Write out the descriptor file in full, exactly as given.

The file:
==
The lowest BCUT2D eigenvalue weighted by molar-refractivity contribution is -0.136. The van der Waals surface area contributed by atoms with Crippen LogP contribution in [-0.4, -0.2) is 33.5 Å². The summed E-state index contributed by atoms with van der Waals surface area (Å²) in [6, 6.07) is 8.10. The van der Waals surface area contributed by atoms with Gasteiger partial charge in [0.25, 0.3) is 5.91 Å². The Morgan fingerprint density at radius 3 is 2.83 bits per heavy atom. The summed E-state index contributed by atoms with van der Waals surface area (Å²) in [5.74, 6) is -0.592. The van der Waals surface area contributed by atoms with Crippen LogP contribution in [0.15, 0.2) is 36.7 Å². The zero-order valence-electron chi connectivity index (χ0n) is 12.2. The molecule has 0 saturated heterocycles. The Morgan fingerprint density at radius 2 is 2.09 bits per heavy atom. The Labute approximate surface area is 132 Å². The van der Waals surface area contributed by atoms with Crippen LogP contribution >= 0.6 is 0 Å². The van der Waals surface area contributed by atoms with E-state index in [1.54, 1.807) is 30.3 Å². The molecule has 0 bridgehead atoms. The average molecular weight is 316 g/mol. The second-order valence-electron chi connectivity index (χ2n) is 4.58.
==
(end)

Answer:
The lowest BCUT2D eigenvalue weighted by molar-refractivity contribution is -0.136. The van der Waals surface area contributed by atoms with Crippen LogP contribution in [-0.4, -0.2) is 33.5 Å². The summed E-state index contributed by atoms with van der Waals surface area (Å²) in [6, 6.07) is 8.10. The van der Waals surface area contributed by atoms with Gasteiger partial charge in [0.25, 0.3) is 5.91 Å². The Morgan fingerprint density at radius 3 is 2.83 bits per heavy atom. The summed E-state index contributed by atoms with van der Waals surface area (Å²) in [5.74, 6) is -0.592. The van der Waals surface area contributed by atoms with Crippen LogP contribution in [0.15, 0.2) is 36.7 Å². The zero-order valence-electron chi connectivity index (χ0n) is 12.2. The molecule has 0 saturated heterocycles. The Morgan fingerprint density at radius 2 is 2.09 bits per heavy atom. The Labute approximate surface area is 132 Å². The van der Waals surface area contributed by atoms with Crippen LogP contribution >= 0.6 is 0 Å². The van der Waals surface area contributed by atoms with E-state index in [1.54, 1.807) is 30.3 Å². The molecule has 0 bridgehead atoms. The average molecular weight is 316 g/mol. The second-order valence-electron chi connectivity index (χ2n) is 4.58.